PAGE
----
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Improving Cybersecurity

Big Picture


The threat of cyberattacks against the U.S. is severe. What has become frighteningly common is the level of cyberwarfare targeted toward critical American infrastructure, leaving hospitals, companies, oil pipelines and more paralyzed. It’s only a matter of time before we see stronger and more damaging attacks on U.S. critical infrastructure unless we take a more proactive approach to addressing the weaknesses in our organizational cybersecurity. We must remain diligent in educating people about how to protect themselves on the internet, updating that information as often as needed. Encouraging people to pursue the field of cybersecurity will also assist in mitigating cyber threats. If our cybersecurity were stronger across the board, we’d become less of a target for attacks and would strengthen our position in the cyber environment.


Operative Definitions


  1. Cyberattacks: Any deliberate effort to steal, expose, alter, disable or destroy data, applications or other aspects via unauthorized access to a computer system, network or device. 

  2. Cybersecurity: Any technology, measure or practice utilized to prevent or mitigate cyberattacks.


Important Facts and Statistics


  1. Between 2020 and 2021, cyberattacks in the United States increased by 300% within nine months, according to Check Point’s ThreatCloud database.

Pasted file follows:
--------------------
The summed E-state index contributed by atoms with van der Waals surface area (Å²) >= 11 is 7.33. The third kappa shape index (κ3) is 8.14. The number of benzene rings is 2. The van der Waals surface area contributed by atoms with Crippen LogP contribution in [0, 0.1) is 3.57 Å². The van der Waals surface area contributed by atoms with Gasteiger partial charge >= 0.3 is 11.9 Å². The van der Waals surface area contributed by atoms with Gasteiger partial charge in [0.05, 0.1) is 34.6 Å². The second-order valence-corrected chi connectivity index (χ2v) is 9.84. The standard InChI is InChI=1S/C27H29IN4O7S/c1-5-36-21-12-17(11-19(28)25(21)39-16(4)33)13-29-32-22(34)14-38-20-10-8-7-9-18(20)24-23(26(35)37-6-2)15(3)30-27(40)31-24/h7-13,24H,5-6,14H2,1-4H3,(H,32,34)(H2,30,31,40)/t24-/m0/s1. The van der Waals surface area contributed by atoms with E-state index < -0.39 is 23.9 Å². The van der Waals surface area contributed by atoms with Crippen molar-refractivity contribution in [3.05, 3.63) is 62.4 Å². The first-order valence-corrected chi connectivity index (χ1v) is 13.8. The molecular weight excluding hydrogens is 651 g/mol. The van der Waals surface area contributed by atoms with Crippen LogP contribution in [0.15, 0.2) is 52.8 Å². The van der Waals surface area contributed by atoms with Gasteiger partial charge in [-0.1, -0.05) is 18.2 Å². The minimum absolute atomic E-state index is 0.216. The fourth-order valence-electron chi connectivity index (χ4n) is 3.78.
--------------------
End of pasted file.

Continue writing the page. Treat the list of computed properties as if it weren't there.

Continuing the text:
2. U.S. Utilities has been attacked 300 times every week, with an increase of 50% in just 2 months in 2021. 

  3. The cost of cybercrime is predicted to hit $8 trillion in 2023 and will grow to $10.5 trillion by 2025.


Two-Point Plan


(1) Increase cybersecurity education.

It may sound overly simple, but the best way to prevent cyberattacks from disabling an organization is through cybersecurity training. This entails keeping employees aware of the threats inherent in using technology and how they can protect themselves and the organization. Unfortunately, as technology is constantly changing, training programs can quickly become outdated and pointless. That’s why it’s important to be diligent and proactive in cybersecurity. Educating individuals proactively can prevent hackers from gaining easy access to a system or database.


(2) Encourage cybersecurity jobs. 

According to Cybersecurity Ventures, the number of unfilled cybersecurity jobs remains at 3.5 million in 2023, with about 750,000 of those positions in the United States. They predict that the disparity between supply and demand will remain through 2025 unless we do something about it. Publicly advocating for younger individuals to pursue careers in cybersecurity, like the U.S. has done for STEM in the past, can be a part of the solution. Programs such as the Cybersecurity Youth Apprenticeship Initiative (CYAI), funded by the U.S. Department of Labor, exist to promote cybersecurity apprenticeships and training. If more of these programs were established with local support for cybersecurity, the supply could increase and fulfill demands. 


Why this Initiative is Important


It’s a brute fact that cyberattacks will continue to exist and impact U.S. infrastructure. We need to limit the impact that cybercrime has on the United States. By focusing on increasing cybersecurity efforts through education and career incentives, we can reduce the impact of cyberattacks.


The opinions expressed in this article are those of the individual author.


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